When was RMS Britannic made?
After the hull was completed, the ship was launched on February 26, 1914. The Britannic was scheduled to begin its commercial service the following year. However, with the start of World War I in 1914, the Britannic was requisitioned as a hospital ship in 1915.
How many died on Britannic?
The Britannic, sister ship to the Titanic, sinks in the Aegean Sea on November 21, 1916, killing 30 people. More than 1,000 others were rescued.
How far down is Britannic?
Even fewer people know that there was a third sister ship, the HMHS Britannic. While Titanic found its final resting place in waters deeper than 12,000 feet and the Olympic was scrapped in 1938, the Britannic sits at 400 feet, a diveable depth for only the most highly trained and experienced tec divers.
When did the RMS Britannic start her service?
Although the ship was far from ready, but as far back as in July 2, 1914 White Star Line had announced that the RMS Britannic would commence her Southampton to New York service in the spring of 1915. The official White Star Poster that accompanied the announcement of her commencement in spring 1915
How big was the Britannic when she was built?
The Britannic was built by Harland and Wolff under keel number 433 which was laid on 30 November 1911. She was 882.9 feet and (a fraction longer than the Olympic) with a beam of 94 feet. Her gross tonnage was 48,158. She had 9 decks.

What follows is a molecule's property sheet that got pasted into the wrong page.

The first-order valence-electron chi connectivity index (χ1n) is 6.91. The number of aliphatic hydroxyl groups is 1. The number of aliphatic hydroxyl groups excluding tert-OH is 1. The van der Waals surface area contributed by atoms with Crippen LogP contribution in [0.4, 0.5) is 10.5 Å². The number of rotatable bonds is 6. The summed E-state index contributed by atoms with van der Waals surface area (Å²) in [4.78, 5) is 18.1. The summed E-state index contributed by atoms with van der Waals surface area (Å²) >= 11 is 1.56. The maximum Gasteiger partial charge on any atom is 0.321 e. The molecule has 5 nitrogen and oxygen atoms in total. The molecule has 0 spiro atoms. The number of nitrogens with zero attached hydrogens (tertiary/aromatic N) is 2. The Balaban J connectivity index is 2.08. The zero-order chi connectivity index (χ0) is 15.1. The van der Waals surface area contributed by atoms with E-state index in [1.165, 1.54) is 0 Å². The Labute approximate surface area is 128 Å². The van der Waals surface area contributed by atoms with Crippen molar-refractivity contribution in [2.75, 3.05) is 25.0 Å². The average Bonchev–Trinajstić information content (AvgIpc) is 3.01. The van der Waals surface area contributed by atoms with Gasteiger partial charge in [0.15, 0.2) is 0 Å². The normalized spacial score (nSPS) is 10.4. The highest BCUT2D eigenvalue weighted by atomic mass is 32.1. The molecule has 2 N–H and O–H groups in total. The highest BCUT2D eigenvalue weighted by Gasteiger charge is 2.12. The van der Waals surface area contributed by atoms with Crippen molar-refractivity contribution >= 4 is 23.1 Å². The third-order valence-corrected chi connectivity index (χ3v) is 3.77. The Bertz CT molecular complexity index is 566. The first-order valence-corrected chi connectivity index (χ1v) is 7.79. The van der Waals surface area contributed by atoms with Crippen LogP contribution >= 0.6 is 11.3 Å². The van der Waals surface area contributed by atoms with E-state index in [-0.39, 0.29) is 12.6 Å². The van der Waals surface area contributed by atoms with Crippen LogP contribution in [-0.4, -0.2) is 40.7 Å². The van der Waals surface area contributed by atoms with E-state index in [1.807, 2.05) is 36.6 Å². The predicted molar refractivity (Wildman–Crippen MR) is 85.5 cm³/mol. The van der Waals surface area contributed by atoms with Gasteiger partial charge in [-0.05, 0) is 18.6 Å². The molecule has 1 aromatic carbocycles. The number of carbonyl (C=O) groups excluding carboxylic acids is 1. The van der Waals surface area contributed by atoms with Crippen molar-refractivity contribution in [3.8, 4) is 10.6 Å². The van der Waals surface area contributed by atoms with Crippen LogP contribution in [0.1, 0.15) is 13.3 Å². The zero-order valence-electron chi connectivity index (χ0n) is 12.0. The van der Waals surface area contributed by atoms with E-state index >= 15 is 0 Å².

When was the Britannic hospital ship laid down?
Following the completion of Olympic and launching of Titanic in 1911, work began on the third vessel, Britannic. This ship was laid down on November 30, 1911. As work moved forward in Belfast, the first two ships proved star-crossed.
Where was the HMHS Britannic during World War 1?
World War I: HMHS Britannic. The first two ships of the class, RMS Olympic and RMS Titanic, were laid down in 1908 and 1909 respectively and were built in neighboring shipways in Belfast, Ireland. Following the completion of Olympic and launching of Titanic in 1911, work began on the third vessel, Britannic.